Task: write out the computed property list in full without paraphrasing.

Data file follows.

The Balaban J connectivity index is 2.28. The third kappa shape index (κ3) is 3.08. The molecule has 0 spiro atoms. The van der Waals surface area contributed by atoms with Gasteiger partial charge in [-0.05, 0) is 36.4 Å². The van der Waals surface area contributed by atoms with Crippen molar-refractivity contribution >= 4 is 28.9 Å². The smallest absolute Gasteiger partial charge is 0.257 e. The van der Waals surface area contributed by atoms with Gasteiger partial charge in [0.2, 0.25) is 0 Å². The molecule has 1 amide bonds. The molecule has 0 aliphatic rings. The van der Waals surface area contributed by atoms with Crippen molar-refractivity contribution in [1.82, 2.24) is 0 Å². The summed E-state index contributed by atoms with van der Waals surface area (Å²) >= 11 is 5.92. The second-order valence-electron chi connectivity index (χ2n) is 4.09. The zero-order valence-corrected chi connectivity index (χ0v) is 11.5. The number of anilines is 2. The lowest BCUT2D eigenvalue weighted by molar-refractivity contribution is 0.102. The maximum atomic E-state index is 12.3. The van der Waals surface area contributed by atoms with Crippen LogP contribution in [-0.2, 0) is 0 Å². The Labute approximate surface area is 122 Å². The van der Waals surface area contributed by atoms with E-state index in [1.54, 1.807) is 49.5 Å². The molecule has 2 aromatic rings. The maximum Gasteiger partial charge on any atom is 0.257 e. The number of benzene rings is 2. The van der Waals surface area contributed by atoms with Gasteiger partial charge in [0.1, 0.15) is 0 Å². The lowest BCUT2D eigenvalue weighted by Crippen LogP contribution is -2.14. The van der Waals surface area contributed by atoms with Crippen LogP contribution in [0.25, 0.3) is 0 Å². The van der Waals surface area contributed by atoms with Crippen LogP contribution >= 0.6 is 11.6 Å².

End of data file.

The Balaban J connectivity index is 2.28. The third kappa shape index (κ3) is 3.08. The molecule has 0 spiro atoms. The van der Waals surface area contributed by atoms with Gasteiger partial charge in [-0.05, 0) is 36.4 Å². The van der Waals surface area contributed by atoms with Crippen molar-refractivity contribution >= 4 is 28.9 Å². The smallest absolute Gasteiger partial charge is 0.257 e. The van der Waals surface area contributed by atoms with Gasteiger partial charge in [0.2, 0.25) is 0 Å². The molecule has 1 amide bonds. The molecule has 0 aliphatic rings. The van der Waals surface area contributed by atoms with Crippen molar-refractivity contribution in [1.82, 2.24) is 0 Å². The summed E-state index contributed by atoms with van der Waals surface area (Å²) >= 11 is 5.92. The second-order valence-electron chi connectivity index (χ2n) is 4.09. The zero-order valence-corrected chi connectivity index (χ0v) is 11.5. The number of anilines is 2. The lowest BCUT2D eigenvalue weighted by molar-refractivity contribution is 0.102. The maximum atomic E-state index is 12.3. The van der Waals surface area contributed by atoms with Crippen LogP contribution in [-0.2, 0) is 0 Å². The Labute approximate surface area is 122 Å². The van der Waals surface area contributed by atoms with E-state index in [1.54, 1.807) is 49.5 Å². The molecule has 2 aromatic rings. The maximum Gasteiger partial charge on any atom is 0.257 e. The number of benzene rings is 2. The van der Waals surface area contributed by atoms with Gasteiger partial charge in [0.1, 0.15) is 0 Å². The lowest BCUT2D eigenvalue weighted by Crippen LogP contribution is -2.14. The van der Waals surface area contributed by atoms with Crippen LogP contribution in [0.25, 0.3) is 0 Å². The van der Waals surface area contributed by atoms with Crippen LogP contribution >= 0.6 is 11.6 Å².